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Land Probe: Bunyoro Kingdom Says Unregulated Influx of Settlers Threat to Indigenes

Bunyoro Kingdom Prime Minister Noah Lukumu (bending), his deputy Kiiza Exavier (L) and kingdom Attorney General Irumba Robert (2nd L) pictured with the Lead Counsel to the commission Ebert Byenkya (R) and his deputy John Bosco Suuza (2nd R) on Thursday

The Western Uganda cultural institution of Bunyoro Kitara has come out to lament over the unregulated settlement of non Banyoro including foreign nationals in Bunyoro sub region which they say has displaced the indigenous land occupants.

The Omuhikirwa (Prime Minister) of Bunyoro kingdom, page Noah Lukumu together with other kingdom officials on Thursday told the commission of inquiry into land fraud that the alarming numbers of settlers in Bunyoro doesn’t only pose political and cultural threats but could also fuel conflict.

Historically, Bunyoro kingdom had vast areas of unoccupied land and government (pre and post colonial) has since created settlement for refugees especially from Rwanda, migrants from Kigezi and internally displaced people.

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In 1972, the Rutete settlement scheme was established and some 1,000 Bakiga from Kigezi settled.

In Bugangeizi, some 27,000 non Banyoro settlers were offered land and in 1997, government allocated land to at least 7,000 demobilized soldiers in Mpefu.

However, the kingdom Prime Minister told the commission that upon settlement of these groups of people, the rightful occupants of the land were displaced and no compensation was given.

“We recommend that the influx of settlers be regulated. Today, many Banyoro have become squatters on their own land,” the Omuhikirwa said.

“People come from different parts of the country and outside with different cultures and can’t appreciate our traditional customs of Bunyoro. Resettlement isn’t bad but the problem is – our people are being displaced and dominated even politically,” he added.

He hinted on the fact that the foreign settlers are deliberately organizing themselves to dominate political leadership against the dwindling indigenes.

“In Buliisa for example, the LC5 and LC2 are both from Congo. And the problem is that the numbers of settlers multiply abnormally during elections. Some come from Congo and then go back.”

“Some areas in Bunyoro that traditionally had indigenous names have since been renamed by settlers to Kololo, Kanyegaramire, Kinyarwanda. We think this is deliberate to make Banyoro inferior,” he said.

The other land concern raised before the commission by the officials was the issue of refugees who are acquiring land outside the rightful channels.

In the Kyangwali refugee settlement camp, Lukumu said, refugees have annexed land beyond their confines. Some of the refugees have even gone as far as selling land to investors, he said.

Central to the tense relations between Bunyoro kingdom and the central government is the claims by the former of the properties (majorly land) that were never returned to the kingdom in 1993, most of which had no land titles.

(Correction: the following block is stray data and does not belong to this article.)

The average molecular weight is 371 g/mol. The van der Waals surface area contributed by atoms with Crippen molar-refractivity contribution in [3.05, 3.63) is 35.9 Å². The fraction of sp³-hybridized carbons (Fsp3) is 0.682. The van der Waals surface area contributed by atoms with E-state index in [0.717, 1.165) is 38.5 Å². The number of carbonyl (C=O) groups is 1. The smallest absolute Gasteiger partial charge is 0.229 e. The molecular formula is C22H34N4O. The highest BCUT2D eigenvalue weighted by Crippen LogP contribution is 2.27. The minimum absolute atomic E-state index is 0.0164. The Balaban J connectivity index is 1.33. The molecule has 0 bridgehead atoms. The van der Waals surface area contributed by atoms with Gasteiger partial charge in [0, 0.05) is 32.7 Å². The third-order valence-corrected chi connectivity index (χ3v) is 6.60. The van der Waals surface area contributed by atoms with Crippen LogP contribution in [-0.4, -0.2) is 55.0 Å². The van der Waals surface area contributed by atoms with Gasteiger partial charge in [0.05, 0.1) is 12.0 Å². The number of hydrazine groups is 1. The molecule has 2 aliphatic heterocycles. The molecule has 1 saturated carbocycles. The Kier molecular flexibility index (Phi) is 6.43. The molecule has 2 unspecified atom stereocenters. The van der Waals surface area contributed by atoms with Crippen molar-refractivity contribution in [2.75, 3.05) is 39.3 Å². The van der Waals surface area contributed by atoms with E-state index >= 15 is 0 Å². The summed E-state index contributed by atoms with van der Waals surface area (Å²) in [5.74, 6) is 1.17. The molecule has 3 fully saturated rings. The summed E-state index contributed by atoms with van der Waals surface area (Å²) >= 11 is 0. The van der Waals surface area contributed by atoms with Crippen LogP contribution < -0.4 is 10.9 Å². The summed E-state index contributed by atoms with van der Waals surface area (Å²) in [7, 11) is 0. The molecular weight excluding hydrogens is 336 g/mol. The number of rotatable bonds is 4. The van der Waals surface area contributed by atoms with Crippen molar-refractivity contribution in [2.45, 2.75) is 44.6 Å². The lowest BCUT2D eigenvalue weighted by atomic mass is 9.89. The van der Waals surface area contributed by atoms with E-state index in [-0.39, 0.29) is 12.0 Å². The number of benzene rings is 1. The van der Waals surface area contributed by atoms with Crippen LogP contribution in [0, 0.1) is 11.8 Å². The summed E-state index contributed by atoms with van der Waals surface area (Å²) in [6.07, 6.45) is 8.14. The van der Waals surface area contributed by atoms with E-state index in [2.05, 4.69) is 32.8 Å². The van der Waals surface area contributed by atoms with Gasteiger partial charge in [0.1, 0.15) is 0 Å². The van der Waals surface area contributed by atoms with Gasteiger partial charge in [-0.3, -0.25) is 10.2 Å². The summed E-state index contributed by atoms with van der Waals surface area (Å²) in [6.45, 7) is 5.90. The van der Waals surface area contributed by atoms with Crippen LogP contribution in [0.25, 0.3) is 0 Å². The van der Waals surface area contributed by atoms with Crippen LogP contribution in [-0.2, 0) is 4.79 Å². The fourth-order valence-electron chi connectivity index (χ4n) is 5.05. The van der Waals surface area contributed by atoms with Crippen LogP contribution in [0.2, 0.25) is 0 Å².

The uncertainty in ownership has facilitated continuous bickering between the two institutions.

“All land occupied by county and subcounty headquarters were restituted back to the kingdom but government has been adamant to pay rent to us as required. Surprisingly government has leased out and sold part of this land with impunity,” Lukumu told the commission.

He said that government has taken the patient and civil approach employed by Bunyoro to get land titles adding that “I don’t know how long we shall maintain this civility”.”

The Prime Minister accused National Forests Authority (NFA) for encroaching on the kingdom forests and frustrating its efforts to carry out economic activities on part of the Bugoma forest which was planted by Bunyoro.

“NFA lacks a good will because they have refused to sit with us and come to a consensus. They continue to ferry timber from our forests. They claim the forests but how can they be sure when government forests aren’t surveyed?”

Last week, the NFA Executive Director Michael Mugisa informed the same probing commission that NFA was meeting resistance from a ‘militia’ called Bunyoro Kitara Repatriation Agency which was claiming some forest reserves on behalf of the kingdom.

On Thursday, asked what relationship the kingdom had with the said militia, the Prime Minister responded that; “We know the group. It is a pressure group that is championing the fight against the historical injustices that the kingdom suffered.”

He however denied that the definition by NFA of the group as a militia saying; “NFA was never attacked by the group and it is neither armed. It is a blatant falsehood and the kingdom deserves an apology.”

The commission of inquiry into land fraud was appointed by President Museveni earlier this year to investigate into matters of land management, registration, processes and registration in Uganda.

This came in the wake of a nationwide outcry over rampant land theft linked to high profile officials in government, investors, and cultural institutions among others.

The seven person committee led by Lady Justice Catherine Bamugemereire which began its inquiry on March 9 will produce a draft report on its findings after three months.

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